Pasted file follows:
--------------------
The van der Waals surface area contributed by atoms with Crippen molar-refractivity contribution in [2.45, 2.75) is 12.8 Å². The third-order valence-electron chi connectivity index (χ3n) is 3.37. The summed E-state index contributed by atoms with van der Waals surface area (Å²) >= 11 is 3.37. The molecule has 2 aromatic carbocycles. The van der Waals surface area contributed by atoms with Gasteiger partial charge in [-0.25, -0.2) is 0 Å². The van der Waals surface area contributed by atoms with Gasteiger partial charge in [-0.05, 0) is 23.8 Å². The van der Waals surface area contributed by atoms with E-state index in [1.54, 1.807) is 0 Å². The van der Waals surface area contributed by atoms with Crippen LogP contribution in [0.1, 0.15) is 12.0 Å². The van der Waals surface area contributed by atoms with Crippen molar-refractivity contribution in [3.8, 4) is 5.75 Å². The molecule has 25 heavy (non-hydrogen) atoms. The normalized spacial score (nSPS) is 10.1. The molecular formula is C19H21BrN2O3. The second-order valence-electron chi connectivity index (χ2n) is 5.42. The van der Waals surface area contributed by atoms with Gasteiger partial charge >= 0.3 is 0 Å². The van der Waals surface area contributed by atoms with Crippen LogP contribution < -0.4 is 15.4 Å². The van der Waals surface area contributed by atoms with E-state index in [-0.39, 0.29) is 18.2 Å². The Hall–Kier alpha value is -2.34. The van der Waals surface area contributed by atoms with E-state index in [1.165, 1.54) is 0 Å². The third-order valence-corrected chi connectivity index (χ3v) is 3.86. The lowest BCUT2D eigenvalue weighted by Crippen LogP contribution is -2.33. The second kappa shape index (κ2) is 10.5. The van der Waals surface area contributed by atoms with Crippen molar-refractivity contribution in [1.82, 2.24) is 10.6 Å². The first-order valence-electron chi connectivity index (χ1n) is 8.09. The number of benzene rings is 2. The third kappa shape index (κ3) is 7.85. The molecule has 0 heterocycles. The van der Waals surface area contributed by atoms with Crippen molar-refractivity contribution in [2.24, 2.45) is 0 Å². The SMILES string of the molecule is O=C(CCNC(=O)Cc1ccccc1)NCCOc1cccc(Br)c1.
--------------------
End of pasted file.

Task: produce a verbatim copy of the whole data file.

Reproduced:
The van der Waals surface area contributed by atoms with Crippen molar-refractivity contribution in [2.45, 2.75) is 12.8 Å². The third-order valence-electron chi connectivity index (χ3n) is 3.37. The summed E-state index contributed by atoms with van der Waals surface area (Å²) >= 11 is 3.37. The molecule has 2 aromatic carbocycles. The van der Waals surface area contributed by atoms with Gasteiger partial charge in [-0.25, -0.2) is 0 Å². The van der Waals surface area contributed by atoms with Gasteiger partial charge in [-0.05, 0) is 23.8 Å². The van der Waals surface area contributed by atoms with E-state index in [1.54, 1.807) is 0 Å². The van der Waals surface area contributed by atoms with Crippen LogP contribution in [0.1, 0.15) is 12.0 Å². The van der Waals surface area contributed by atoms with Crippen molar-refractivity contribution in [3.8, 4) is 5.75 Å². The molecule has 25 heavy (non-hydrogen) atoms. The normalized spacial score (nSPS) is 10.1. The molecular formula is C19H21BrN2O3. The second-order valence-electron chi connectivity index (χ2n) is 5.42. The van der Waals surface area contributed by atoms with Gasteiger partial charge >= 0.3 is 0 Å². The van der Waals surface area contributed by atoms with Crippen LogP contribution < -0.4 is 15.4 Å². The van der Waals surface area contributed by atoms with E-state index in [-0.39, 0.29) is 18.2 Å². The Hall–Kier alpha value is -2.34. The van der Waals surface area contributed by atoms with E-state index in [1.165, 1.54) is 0 Å². The third-order valence-corrected chi connectivity index (χ3v) is 3.86. The lowest BCUT2D eigenvalue weighted by Crippen LogP contribution is -2.33. The second kappa shape index (κ2) is 10.5. The van der Waals surface area contributed by atoms with Crippen molar-refractivity contribution in [1.82, 2.24) is 10.6 Å². The first-order valence-electron chi connectivity index (χ1n) is 8.09. The number of benzene rings is 2. The third kappa shape index (κ3) is 7.85. The molecule has 0 heterocycles. The van der Waals surface area contributed by atoms with Crippen molar-refractivity contribution in [2.24, 2.45) is 0 Å². The SMILES string of the molecule is O=C(CCNC(=O)Cc1ccccc1)NCCOc1cccc(Br)c1.